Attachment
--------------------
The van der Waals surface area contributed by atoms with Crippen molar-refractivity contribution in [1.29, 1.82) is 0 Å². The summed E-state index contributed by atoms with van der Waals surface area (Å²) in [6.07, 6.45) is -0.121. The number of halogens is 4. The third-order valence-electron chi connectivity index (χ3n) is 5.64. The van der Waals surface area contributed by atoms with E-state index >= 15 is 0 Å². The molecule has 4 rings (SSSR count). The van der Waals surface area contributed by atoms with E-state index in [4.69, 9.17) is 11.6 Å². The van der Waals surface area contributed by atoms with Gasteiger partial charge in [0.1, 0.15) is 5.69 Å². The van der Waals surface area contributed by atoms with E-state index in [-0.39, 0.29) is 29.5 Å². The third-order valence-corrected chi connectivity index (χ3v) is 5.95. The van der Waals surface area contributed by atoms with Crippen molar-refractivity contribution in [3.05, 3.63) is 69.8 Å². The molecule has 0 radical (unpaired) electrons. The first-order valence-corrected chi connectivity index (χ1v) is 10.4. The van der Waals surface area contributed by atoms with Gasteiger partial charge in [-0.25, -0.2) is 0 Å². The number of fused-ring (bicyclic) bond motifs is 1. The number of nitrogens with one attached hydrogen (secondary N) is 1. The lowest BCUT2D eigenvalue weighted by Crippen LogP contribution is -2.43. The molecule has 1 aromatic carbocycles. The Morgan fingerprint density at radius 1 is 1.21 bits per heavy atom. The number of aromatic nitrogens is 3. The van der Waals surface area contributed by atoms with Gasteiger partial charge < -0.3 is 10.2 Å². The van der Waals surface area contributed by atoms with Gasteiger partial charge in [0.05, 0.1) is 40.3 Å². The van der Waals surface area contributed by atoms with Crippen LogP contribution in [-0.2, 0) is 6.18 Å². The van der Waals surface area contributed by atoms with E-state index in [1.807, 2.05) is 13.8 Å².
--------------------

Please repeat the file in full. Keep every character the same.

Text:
The van der Waals surface area contributed by atoms with Crippen molar-refractivity contribution in [1.29, 1.82) is 0 Å². The summed E-state index contributed by atoms with van der Waals surface area (Å²) in [6.07, 6.45) is -0.121. The number of halogens is 4. The third-order valence-electron chi connectivity index (χ3n) is 5.64. The van der Waals surface area contributed by atoms with E-state index >= 15 is 0 Å². The molecule has 4 rings (SSSR count). The van der Waals surface area contributed by atoms with E-state index in [4.69, 9.17) is 11.6 Å². The van der Waals surface area contributed by atoms with Gasteiger partial charge in [0.1, 0.15) is 5.69 Å². The van der Waals surface area contributed by atoms with E-state index in [-0.39, 0.29) is 29.5 Å². The third-order valence-corrected chi connectivity index (χ3v) is 5.95. The van der Waals surface area contributed by atoms with Crippen molar-refractivity contribution in [3.05, 3.63) is 69.8 Å². The molecule has 0 radical (unpaired) electrons. The first-order valence-corrected chi connectivity index (χ1v) is 10.4. The van der Waals surface area contributed by atoms with Gasteiger partial charge in [-0.25, -0.2) is 0 Å². The number of fused-ring (bicyclic) bond motifs is 1. The number of nitrogens with one attached hydrogen (secondary N) is 1. The lowest BCUT2D eigenvalue weighted by Crippen LogP contribution is -2.43. The molecule has 1 aromatic carbocycles. The Morgan fingerprint density at radius 1 is 1.21 bits per heavy atom. The number of aromatic nitrogens is 3. The van der Waals surface area contributed by atoms with Gasteiger partial charge < -0.3 is 10.2 Å². The van der Waals surface area contributed by atoms with Gasteiger partial charge in [0.05, 0.1) is 40.3 Å². The van der Waals surface area contributed by atoms with Crippen LogP contribution in [-0.2, 0) is 6.18 Å². The van der Waals surface area contributed by atoms with E-state index in [1.807, 2.05) is 13.8 Å².